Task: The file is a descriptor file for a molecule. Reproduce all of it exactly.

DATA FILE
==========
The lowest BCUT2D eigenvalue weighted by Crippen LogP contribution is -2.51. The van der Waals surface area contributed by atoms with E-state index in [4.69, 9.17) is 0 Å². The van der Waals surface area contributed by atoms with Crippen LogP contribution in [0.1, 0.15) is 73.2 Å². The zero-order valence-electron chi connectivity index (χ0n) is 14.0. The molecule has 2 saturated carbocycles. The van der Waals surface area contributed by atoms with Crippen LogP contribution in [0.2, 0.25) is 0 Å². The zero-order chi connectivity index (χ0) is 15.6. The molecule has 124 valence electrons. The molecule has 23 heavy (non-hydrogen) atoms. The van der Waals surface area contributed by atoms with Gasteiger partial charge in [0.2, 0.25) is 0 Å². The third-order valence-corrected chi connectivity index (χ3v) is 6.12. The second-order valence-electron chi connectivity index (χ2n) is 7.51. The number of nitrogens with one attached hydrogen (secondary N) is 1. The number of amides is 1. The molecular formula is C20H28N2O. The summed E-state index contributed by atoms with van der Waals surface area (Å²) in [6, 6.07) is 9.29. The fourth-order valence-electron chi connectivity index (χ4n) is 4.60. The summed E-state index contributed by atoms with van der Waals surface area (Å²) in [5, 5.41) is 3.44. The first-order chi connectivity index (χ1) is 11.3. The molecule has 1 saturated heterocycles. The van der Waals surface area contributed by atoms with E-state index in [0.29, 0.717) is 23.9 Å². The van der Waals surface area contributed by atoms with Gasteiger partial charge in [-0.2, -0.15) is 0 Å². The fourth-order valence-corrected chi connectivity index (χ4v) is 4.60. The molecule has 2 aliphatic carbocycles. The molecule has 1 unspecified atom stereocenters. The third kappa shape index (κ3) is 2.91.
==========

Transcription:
The lowest BCUT2D eigenvalue weighted by Crippen LogP contribution is -2.51. The van der Waals surface area contributed by atoms with E-state index in [4.69, 9.17) is 0 Å². The van der Waals surface area contributed by atoms with Crippen LogP contribution in [0.1, 0.15) is 73.2 Å². The zero-order valence-electron chi connectivity index (χ0n) is 14.0. The molecule has 2 saturated carbocycles. The van der Waals surface area contributed by atoms with Crippen LogP contribution in [0.2, 0.25) is 0 Å². The zero-order chi connectivity index (χ0) is 15.6. The molecule has 124 valence electrons. The molecule has 23 heavy (non-hydrogen) atoms. The van der Waals surface area contributed by atoms with Gasteiger partial charge in [0.2, 0.25) is 0 Å². The third-order valence-corrected chi connectivity index (χ3v) is 6.12. The second-order valence-electron chi connectivity index (χ2n) is 7.51. The number of nitrogens with one attached hydrogen (secondary N) is 1. The number of amides is 1. The molecular formula is C20H28N2O. The summed E-state index contributed by atoms with van der Waals surface area (Å²) in [6, 6.07) is 9.29. The fourth-order valence-electron chi connectivity index (χ4n) is 4.60. The summed E-state index contributed by atoms with van der Waals surface area (Å²) in [5, 5.41) is 3.44. The first-order chi connectivity index (χ1) is 11.3. The molecule has 1 saturated heterocycles. The van der Waals surface area contributed by atoms with E-state index in [0.29, 0.717) is 23.9 Å². The van der Waals surface area contributed by atoms with Gasteiger partial charge in [-0.2, -0.15) is 0 Å². The fourth-order valence-corrected chi connectivity index (χ4v) is 4.60. The molecule has 2 aliphatic carbocycles. The molecule has 1 unspecified atom stereocenters. The third kappa shape index (κ3) is 2.91.